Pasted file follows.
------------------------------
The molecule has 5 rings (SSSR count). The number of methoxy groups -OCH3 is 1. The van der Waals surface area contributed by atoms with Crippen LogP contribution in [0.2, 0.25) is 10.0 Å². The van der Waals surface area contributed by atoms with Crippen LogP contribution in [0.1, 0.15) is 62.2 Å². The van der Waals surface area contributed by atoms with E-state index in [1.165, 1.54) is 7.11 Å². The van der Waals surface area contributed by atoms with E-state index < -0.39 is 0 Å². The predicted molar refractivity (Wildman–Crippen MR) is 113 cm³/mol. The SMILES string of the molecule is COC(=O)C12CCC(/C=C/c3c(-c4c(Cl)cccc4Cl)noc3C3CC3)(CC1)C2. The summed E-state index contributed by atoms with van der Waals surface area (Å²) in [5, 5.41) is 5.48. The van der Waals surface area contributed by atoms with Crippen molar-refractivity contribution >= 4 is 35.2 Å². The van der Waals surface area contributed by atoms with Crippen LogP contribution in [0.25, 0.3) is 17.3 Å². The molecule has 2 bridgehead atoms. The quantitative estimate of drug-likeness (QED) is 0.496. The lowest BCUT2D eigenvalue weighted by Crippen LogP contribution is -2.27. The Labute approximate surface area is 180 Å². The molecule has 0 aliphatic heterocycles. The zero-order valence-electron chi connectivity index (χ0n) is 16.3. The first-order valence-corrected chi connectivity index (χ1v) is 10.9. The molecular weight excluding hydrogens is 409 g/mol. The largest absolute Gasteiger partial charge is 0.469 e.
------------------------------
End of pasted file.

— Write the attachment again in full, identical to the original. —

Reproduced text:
The molecule has 5 rings (SSSR count). The number of methoxy groups -OCH3 is 1. The van der Waals surface area contributed by atoms with Crippen LogP contribution in [0.2, 0.25) is 10.0 Å². The van der Waals surface area contributed by atoms with Crippen LogP contribution in [0.1, 0.15) is 62.2 Å². The van der Waals surface area contributed by atoms with E-state index in [1.165, 1.54) is 7.11 Å². The van der Waals surface area contributed by atoms with E-state index < -0.39 is 0 Å². The predicted molar refractivity (Wildman–Crippen MR) is 113 cm³/mol. The SMILES string of the molecule is COC(=O)C12CCC(/C=C/c3c(-c4c(Cl)cccc4Cl)noc3C3CC3)(CC1)C2. The summed E-state index contributed by atoms with van der Waals surface area (Å²) in [5, 5.41) is 5.48. The van der Waals surface area contributed by atoms with Crippen molar-refractivity contribution >= 4 is 35.2 Å². The van der Waals surface area contributed by atoms with Crippen LogP contribution in [0.25, 0.3) is 17.3 Å². The molecule has 2 bridgehead atoms. The quantitative estimate of drug-likeness (QED) is 0.496. The lowest BCUT2D eigenvalue weighted by Crippen LogP contribution is -2.27. The Labute approximate surface area is 180 Å². The molecule has 0 aliphatic heterocycles. The zero-order valence-electron chi connectivity index (χ0n) is 16.3. The first-order valence-corrected chi connectivity index (χ1v) is 10.9. The molecular weight excluding hydrogens is 409 g/mol. The largest absolute Gasteiger partial charge is 0.469 e.